Plans mooted to extend self-certification sick note period
Proposals are being discussed to allow employees to self-certify sick leave for a longer period during any swine flu pandemic.
The plans, which are under review by the Cabinet Office, would mean staff with suspected swine flu could extend the amount of time they can take off work without a doctor’s note from seven to 14 days.
Were the change to be put in place, it is thought that it would only be for a limited time, probably six months, and would only be introduced if the number of people falling ill rose dramatically.
The Department for Work and Pensions said the decision to extend self-certification would only be implemented if absolutely needed.
A department spokesman added: “We don’t want people to feel obliged to leave the home or return to work when they are still unwell or put an unnecessary burden on GPs in a pandemic.”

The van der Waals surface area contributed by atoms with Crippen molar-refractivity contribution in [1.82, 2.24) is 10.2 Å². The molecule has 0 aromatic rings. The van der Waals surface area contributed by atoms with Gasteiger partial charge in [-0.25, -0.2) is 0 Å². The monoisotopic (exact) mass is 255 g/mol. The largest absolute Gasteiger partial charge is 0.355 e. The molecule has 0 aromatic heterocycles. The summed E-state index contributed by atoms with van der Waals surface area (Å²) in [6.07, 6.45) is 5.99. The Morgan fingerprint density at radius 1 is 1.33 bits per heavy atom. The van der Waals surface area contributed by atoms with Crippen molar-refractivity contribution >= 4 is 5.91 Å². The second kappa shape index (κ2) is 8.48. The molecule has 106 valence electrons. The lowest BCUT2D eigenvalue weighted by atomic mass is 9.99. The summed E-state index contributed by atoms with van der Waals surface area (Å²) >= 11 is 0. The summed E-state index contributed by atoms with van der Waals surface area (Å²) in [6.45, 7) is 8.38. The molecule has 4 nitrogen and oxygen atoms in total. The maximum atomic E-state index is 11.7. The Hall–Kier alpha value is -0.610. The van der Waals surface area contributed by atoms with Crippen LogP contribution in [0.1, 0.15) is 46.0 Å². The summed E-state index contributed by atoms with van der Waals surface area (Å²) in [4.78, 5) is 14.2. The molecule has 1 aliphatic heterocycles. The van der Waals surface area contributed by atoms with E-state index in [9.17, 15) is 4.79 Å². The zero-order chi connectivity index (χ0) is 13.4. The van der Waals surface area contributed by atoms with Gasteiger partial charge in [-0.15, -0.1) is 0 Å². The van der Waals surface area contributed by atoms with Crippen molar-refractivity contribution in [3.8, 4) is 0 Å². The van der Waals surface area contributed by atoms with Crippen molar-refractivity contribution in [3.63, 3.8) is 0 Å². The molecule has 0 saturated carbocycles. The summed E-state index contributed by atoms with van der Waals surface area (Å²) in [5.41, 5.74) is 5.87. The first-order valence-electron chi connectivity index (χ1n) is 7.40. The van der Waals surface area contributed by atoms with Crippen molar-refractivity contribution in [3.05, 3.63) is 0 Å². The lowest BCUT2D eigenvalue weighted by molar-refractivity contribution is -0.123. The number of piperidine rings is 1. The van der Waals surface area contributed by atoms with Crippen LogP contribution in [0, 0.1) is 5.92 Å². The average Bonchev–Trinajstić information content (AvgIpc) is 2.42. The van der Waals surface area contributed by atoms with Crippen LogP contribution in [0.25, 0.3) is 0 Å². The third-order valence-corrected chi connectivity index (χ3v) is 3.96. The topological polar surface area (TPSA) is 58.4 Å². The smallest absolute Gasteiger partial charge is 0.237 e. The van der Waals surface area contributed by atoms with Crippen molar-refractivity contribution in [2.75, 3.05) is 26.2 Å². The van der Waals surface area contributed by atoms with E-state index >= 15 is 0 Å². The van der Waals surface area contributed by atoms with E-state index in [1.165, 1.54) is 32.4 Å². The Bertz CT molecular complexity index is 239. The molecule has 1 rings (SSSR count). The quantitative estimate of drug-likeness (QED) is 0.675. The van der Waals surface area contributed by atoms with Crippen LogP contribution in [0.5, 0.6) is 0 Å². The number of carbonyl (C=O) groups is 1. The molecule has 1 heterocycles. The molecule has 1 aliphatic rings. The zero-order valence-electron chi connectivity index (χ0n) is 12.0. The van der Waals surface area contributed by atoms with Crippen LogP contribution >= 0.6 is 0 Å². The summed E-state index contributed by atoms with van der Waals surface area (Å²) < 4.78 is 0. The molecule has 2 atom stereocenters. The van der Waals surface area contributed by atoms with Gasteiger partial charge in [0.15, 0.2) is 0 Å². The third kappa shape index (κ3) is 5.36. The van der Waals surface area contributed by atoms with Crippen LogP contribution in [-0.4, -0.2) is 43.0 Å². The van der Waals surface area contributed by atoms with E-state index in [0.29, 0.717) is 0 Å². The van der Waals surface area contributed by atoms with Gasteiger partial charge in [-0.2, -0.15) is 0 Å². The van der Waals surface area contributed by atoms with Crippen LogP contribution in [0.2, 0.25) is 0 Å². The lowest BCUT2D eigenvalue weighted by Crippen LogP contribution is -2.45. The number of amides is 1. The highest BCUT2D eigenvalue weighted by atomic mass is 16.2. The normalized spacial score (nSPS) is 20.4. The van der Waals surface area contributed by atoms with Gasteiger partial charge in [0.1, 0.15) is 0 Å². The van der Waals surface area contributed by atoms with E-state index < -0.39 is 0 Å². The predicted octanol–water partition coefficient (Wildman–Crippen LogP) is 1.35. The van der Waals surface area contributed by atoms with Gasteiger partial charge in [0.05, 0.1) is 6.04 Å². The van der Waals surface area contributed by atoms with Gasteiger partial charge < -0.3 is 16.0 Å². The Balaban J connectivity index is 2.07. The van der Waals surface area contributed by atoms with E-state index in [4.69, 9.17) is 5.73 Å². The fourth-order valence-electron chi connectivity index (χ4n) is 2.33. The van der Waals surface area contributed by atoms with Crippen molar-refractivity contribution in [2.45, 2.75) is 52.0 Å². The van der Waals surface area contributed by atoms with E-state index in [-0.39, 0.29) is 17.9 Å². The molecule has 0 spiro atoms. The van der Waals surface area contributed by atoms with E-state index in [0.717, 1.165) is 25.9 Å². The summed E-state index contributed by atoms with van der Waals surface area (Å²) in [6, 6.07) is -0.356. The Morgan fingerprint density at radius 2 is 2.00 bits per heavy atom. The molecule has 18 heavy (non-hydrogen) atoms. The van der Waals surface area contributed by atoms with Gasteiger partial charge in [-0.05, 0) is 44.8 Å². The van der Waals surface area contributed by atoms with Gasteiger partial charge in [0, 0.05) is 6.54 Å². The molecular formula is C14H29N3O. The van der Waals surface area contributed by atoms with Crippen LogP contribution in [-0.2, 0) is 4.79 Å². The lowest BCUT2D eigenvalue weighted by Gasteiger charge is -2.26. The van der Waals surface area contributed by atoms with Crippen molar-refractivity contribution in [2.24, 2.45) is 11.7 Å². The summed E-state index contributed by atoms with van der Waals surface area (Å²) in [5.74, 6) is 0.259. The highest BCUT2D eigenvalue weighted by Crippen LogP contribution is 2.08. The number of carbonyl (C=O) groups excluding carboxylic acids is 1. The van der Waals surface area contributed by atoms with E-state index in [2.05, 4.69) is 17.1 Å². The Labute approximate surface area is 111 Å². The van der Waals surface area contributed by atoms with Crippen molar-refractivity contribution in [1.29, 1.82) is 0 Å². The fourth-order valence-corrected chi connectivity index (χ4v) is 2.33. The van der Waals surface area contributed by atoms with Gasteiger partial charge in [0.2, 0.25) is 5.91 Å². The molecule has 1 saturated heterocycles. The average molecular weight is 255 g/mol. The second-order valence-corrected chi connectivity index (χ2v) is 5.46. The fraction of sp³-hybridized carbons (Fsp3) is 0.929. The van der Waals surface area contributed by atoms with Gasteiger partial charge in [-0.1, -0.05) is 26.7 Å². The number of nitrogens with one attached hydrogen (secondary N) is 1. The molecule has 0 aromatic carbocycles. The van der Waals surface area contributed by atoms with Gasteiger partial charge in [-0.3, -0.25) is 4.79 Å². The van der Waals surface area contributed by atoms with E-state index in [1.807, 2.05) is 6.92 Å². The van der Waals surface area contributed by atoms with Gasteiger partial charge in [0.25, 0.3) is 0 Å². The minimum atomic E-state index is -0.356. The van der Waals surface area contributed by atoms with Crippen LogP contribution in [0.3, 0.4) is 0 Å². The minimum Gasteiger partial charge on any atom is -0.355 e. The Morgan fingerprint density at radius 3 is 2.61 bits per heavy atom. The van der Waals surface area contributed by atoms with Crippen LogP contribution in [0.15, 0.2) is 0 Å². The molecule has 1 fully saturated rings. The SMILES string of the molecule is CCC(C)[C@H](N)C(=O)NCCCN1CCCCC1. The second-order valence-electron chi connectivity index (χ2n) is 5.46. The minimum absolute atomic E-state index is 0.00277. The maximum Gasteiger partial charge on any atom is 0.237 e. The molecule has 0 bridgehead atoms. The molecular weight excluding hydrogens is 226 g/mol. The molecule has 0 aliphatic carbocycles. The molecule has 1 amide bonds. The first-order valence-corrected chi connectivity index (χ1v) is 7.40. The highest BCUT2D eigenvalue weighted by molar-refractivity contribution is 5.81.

Ben Willmott, senior policy adviser at the Chartered Institute of Personnel and Development (CIPD), argued that any extension of self-certification would not cause any undue problems for businesses with good sickness absence policies.
Mr Willmott claimed that only a small percentage of employees would seek to take advantage of the change.
He added: “When you are managing absence there is a fine line between providing support to people who have genuine health problems and taking consistent action against the small proportion that are taking advantage of occupational sick pay schemes. That does not change regardless of changes to self-certifying rules.”
However, some have expressed concern that the move, if introduced, would adversely affect smaller employers.
David Price, senior partner at Peninsula Business Services, said: “Doubling self-certification time will have a negative effect on employers, particularly for small businesses who don’t have the spare capacity to cover people.
“It’s sending out the message to employees that they can stay off for longer. At the moment, seven days seems to be the standard recovery time.”